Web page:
But it was difficult to imagine a storyline in which we are told that Vulcans need to take drugs in order to experience emotions when in fact Vulcans experience emotions far more intense than humans–the very reason that requires them to maintain such strict control. The idea that a Vulcan needs to take drugs to experience emotions is as insane as saying that a weightlifter needs to take drugs in order to be able to put down barbells rather than to lift them up. The difficulty is in suppressing emotions, the emotions Vulcans experience all the time and must continually struggle to control using their mental disciplines. Trellium-D degrades those disciplines but those disciplines are a voluntary
exerciseto begin with. It simply makes absolutely no sense at all.
Of all the aspects of STAR TREK, Vulcans have taken the worst beating from ENTERPRISE, first being cast as villains plotting to obstruct our heroes, as militarists, as prudes, metaphorical homophobes, mind rapists and just about any nasty thing imaginable. But T’Pol’s portrayal this season has really hit a whole new low. It is, of course, difficult to top the repulsive depiction of T’Pol in “Bounty,” running through the halls half-undressed in a mating frenzy and having to be hunted down by Enterprise security teams, but season three has certainly been working up to it.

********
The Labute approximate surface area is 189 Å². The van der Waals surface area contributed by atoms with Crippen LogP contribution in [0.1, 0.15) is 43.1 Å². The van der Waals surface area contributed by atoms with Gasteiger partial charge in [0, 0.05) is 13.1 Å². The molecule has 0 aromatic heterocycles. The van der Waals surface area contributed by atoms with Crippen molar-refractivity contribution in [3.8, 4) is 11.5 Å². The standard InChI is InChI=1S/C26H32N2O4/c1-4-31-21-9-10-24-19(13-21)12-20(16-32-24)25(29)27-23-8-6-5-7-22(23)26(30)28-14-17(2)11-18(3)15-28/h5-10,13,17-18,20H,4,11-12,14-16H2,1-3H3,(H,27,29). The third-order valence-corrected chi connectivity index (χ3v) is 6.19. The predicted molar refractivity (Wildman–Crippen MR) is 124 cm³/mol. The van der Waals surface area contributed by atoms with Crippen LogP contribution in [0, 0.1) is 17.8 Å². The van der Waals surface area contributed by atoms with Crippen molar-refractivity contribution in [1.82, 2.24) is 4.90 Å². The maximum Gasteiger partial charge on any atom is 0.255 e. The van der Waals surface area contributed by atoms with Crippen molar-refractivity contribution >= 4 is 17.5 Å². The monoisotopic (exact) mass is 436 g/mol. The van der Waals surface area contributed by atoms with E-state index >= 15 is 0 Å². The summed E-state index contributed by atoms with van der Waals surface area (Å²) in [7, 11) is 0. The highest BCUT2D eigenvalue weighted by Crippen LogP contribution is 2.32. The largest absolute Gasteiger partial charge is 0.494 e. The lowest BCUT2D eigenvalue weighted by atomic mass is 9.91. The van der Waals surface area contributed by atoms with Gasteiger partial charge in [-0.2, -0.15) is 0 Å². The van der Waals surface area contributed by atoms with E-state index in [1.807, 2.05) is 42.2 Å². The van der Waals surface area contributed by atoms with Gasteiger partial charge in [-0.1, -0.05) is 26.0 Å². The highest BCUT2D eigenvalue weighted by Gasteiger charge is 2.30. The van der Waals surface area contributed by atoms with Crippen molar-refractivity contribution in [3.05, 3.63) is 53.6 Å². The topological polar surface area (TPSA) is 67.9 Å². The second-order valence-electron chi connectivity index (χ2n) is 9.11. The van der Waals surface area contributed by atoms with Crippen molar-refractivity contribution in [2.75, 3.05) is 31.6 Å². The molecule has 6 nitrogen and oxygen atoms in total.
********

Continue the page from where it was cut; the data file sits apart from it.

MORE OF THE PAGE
The bonus sexism of a woman being left in command on a ship while becoming unfocused and then hysterical, only to be relieved by the male Captain is yet another of ENTERPRISE’s thoughtful additions to the STAR TREK legacy that we will undoubtedly treasure for years to come. Somewhere Harlan Ellison, who has spent countless hours over the past few decades shrilly complaining because Gene Roddenberry wouldn’t let him portray a crew members as drug users and dealers is undoubtedly quite happy right now. Perhaps next season we can look forwards to Trip tripping out on E or Archer on crack? After all, we’ve now opened the door and we might as well step all the way through.
“Damage” is strongest when it focuses on the moral and physical dilemmas of the Enterprise crew, rather than the more soap operatic elements. Unfortunately, along with the physical and emotional damage to the Enterprise and its crew, the episode suffers from its own damage as well.
Next week: There are only 5 new episodes left. Count em, that’s 5 new episodes.